Cancer linked to Antarctica Navy base

Posted at 8:27 PM, Dec 23, 2015
and last updated 2015-12-23 21:38:29-05

Five years after an exclusive 5 On Your Side investigation uncovered how thousands of navy veterans were secretly exposed to nuclear radiation, a government review board has officially linked exposure to cancer.

Thomas Wilborn served at McMurdo Station, Antarctica, where Navy serviceman lived, breathed and ate alongside what was then referred to as “a portable nuclear reactor."

But an exclusive 5 On Your Side Investigation in March 2011 revealed at least “438 malfunctions from 1964 through 1972."

Our report found “leaking water surrounding the reactor” as well as “hairline cracks in the reactor liner” and prompted two federal hearings that upheld our report’s findings.

The plant was eventually shut down and dismantled in 1972, but in the decades that followed, repeated cancer claims for service-connected disability filed by veterans were routinely turned down or ignored by the Veterans Administration.

“There is no question that the water was contaminated,” said Wilborn, who was granted a service-connected disability after a hearing before the Board of Veterans Appeals.

The appeals board also found that Wilborn’ s exposure was “grossly underestimated” and  “evidence strongly suggests that others may have been exposed to higher levels” as well.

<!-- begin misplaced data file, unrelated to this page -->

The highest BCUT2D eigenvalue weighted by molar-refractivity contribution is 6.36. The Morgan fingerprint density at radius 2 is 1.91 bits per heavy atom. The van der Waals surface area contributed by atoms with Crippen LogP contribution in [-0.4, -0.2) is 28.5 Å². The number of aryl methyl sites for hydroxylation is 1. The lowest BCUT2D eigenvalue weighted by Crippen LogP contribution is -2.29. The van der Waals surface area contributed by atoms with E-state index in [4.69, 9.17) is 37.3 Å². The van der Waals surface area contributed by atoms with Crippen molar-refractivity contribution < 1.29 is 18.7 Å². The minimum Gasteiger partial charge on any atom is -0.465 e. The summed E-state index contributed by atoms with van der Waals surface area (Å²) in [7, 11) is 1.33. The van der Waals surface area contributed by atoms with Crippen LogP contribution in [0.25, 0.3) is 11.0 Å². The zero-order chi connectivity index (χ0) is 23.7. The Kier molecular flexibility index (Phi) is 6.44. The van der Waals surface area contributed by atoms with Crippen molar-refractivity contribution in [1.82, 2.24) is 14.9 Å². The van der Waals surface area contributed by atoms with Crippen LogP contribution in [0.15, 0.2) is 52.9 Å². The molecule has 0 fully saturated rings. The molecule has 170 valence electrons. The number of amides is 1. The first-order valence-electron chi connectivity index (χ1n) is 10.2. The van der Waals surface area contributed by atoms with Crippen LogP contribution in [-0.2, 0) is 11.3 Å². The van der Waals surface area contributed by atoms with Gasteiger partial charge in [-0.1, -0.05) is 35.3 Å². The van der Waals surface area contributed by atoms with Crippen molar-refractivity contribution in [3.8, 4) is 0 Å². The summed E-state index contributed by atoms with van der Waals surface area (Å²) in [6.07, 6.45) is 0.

“It also clears the way for others and that’s important to me,” said Wilborn.

"I’ve worked with a lot of guys down there who are my friends and I have memories of them—men who had cancer and were dying and had claims before the V.A.”

One of them is the widow of former navy serviceman Charlie Swinney. Swinney, who died in 2010, begged his wife to promise she would find someone to investigate suspicions that the reactor was responsible for so many cancer claims.

Elaine Swinney is still awaiting a decision from the V.A in her husband’s case, but says this new ruling has given her hope.

“It definitely gives me hope,” said Swinney, “It gives me a lot more energy to follow through.”

Meanwhile, medical costs for Swinney forced bankruptcy and left her with few personal possessions—including the violin she often played for her husband to soothe his pain.

“We lost everything,” said Swinney.

The Disabled American Veterans in Washington has been a leading advocate for service related claims and called the appeal board ruling “very significant."

Garry Augustine is the DAV’s Executive Director and  says several additional cases—as many as five—will need to be approved by the V.A. before “a precedent is set” regarding McMurdo claims.

“The medical report in this case was overwhelmingly in favor of the veteran,” said Augustine, who advises veterans with similar claims to consult with medical experts in low-level radiation and provide thorough documentation when seeking a service related claim.

The DAV has regional field offices that routinely help veterans maneuver through the labyrinth of V.A. rules and regulations.

“In this case,” said Augustine, “you discovered that these people who were serving up on this post were exposed to radiation that may have never come to light if you had not done your investigation.”

The V.A. declined comment but we have found there at least 26 additional cancer claims pending.